Lower oil prices, the doom and the boom

Oil prices have always had a big political component, but it seems that increasingly they also have a financial, speculative one. And if this means oil stays cheaper for longer, we may be in for a very strong economic boom.

A recent paper by the Bank for International Settlements (BIS) argues that the fall in oil prices has been too steep to be justified by a fall in demand alone.

After remaining around $100 a barrel for four years, crude prices collapsed by 50% over the past six months.

On the last two occasions when oil prices fell abruptly, in 1996 and 2008, there were sizeable reductions of oil consumption. The 1996 fall was also associated with a significant expansion of production, the BIS paper showed.

“This seems to be in stark contrast to developments since mid-2014, during which time oil production has been close to prior expectations and oil consumption has been only a little weaker than forecast,” it added.

The chart below illustrates the differences:

Lower Oil Prices Then and Now

Lower oil prices: this time it’s different. Source: BIS

“The steepness of the price decline and very large day-to-day price changes are reminiscent of a financial asset,” the BIS paper noted.

During the period of high oil prices, many energy companies took on debt denominated in dollars.

This is now partly to blame for the fall in oil prices, because companies have to keep production at the same levels or even increase it to be able to make the payments and maintain their cash flows.

Companies in emerging markets saw the highest increases in debt during the boom years, encouraged by plentiful liquidity combined with the high oil prices.

Now they are facing the double whammy of a stronger dollar due to the Federal Reserve’s end of quantitative easing and the falling oil price.

They could be “particularly adversely affected” if the strength of the dollar is to be accompanied by even tighter monetary conditions, the BIS warned.

The steep fall in oil prices has caused alarm in some circles. Stock prices in the US fall every time there is a new decline in crude prices, as investors see this as a sign of weaker global demand.

The positive effects of lower oil prices

But not all is gloom. The school of thought that says lower oil prices will encourage consumption, in fact boosting the economy, is gaining ground.

Last week, analysts at HSBC raised their forecast for UK economic growth to 2.6% this year from a previous 2.4%.

Lower oil prices will push inflation to zero or even below but instead of being an unwelcome development, this will provide “a big boost to real pay growth, which in turn supports household consumption,” they argued.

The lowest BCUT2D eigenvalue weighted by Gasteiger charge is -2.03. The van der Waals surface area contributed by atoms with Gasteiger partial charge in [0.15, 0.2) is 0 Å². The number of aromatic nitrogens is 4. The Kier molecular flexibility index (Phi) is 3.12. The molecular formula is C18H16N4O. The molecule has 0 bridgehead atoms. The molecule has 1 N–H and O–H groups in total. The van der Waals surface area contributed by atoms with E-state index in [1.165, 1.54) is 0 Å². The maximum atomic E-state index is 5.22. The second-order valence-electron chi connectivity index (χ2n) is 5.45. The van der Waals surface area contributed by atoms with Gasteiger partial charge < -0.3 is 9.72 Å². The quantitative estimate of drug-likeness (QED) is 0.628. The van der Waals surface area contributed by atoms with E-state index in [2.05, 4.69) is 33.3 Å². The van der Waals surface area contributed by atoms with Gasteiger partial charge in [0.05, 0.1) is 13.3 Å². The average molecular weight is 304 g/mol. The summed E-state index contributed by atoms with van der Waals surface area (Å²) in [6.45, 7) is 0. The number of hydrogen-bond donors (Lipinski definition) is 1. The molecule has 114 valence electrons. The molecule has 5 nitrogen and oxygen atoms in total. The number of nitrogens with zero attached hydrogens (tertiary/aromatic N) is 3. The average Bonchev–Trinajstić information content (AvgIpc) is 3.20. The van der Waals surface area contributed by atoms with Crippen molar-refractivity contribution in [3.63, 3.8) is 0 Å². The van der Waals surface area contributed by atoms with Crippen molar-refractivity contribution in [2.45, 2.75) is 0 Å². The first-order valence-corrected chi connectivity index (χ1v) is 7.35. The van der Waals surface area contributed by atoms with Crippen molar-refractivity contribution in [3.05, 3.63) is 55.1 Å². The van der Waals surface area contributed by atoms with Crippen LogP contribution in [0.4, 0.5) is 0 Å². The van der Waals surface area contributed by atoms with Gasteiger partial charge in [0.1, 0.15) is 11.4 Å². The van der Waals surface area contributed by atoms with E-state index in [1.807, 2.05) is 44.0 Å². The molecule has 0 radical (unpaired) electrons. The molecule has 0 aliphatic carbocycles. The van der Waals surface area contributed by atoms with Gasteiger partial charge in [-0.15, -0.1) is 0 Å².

“Moreover, now that the UK is once again a net importer of oil, there is a terms of trade benefit.”

If oil prices remain at this level, the boost this would give to the world economy may be more important than many in the markets are pricing in.

Analysts at Legal and General Investment Management (LGIM) argue that the current fall must be looked at in absolute terms, rather than in percentage terms, to gauge its importance.

If oil prices halve to $50, the world economy’s savings on oil spending represent 2.15% of world GDP – or $1.67 trillion, they noted.

If oil prices were to halve again to $25, the saving would only be another 1.075% of world GDP.

“Today’s shock is far bigger than the 50% fall in oil prices in 1998 to around $10,” according to the LGIM analysts.

The current fall in oil prices would add an “extraordinary boost” to global growth of more than 1.5 percentage points, they said.

Taking into account other variables, such as central banks’ attempts to stimulate economies and the decline in corporate yields, sometimes to negative levels, they forecast the strongest boom since the late 1980s, with global growth at 4.5%.

@AntoniaOprita

4 thoughts on “Lower oil prices, the doom and the boom

  1. Pingback: The curse of cheaper oil hits some emerging markets

  2. David Gaeddert

    Good comment. Daniel Dicker has explained how oil trading is very much speculative commodity trading as well as actual supply and use.

  3. Thomas Lee

    You wrote that the BIS paper showed that the 1996 fall in oil prices was associated with a significant expansion in production. The graphic showed the opposite.

    I read your column on RealMoney Pro everyday.

    1. Antonia Oprita Post author

      Thank you for this comment, I agree that the BIS graphic is a bit confusing. I double-checked their paper and indeed they say production expanded in 1996. The graphic shows the deviations from the trend rather than the actual falls/rises.

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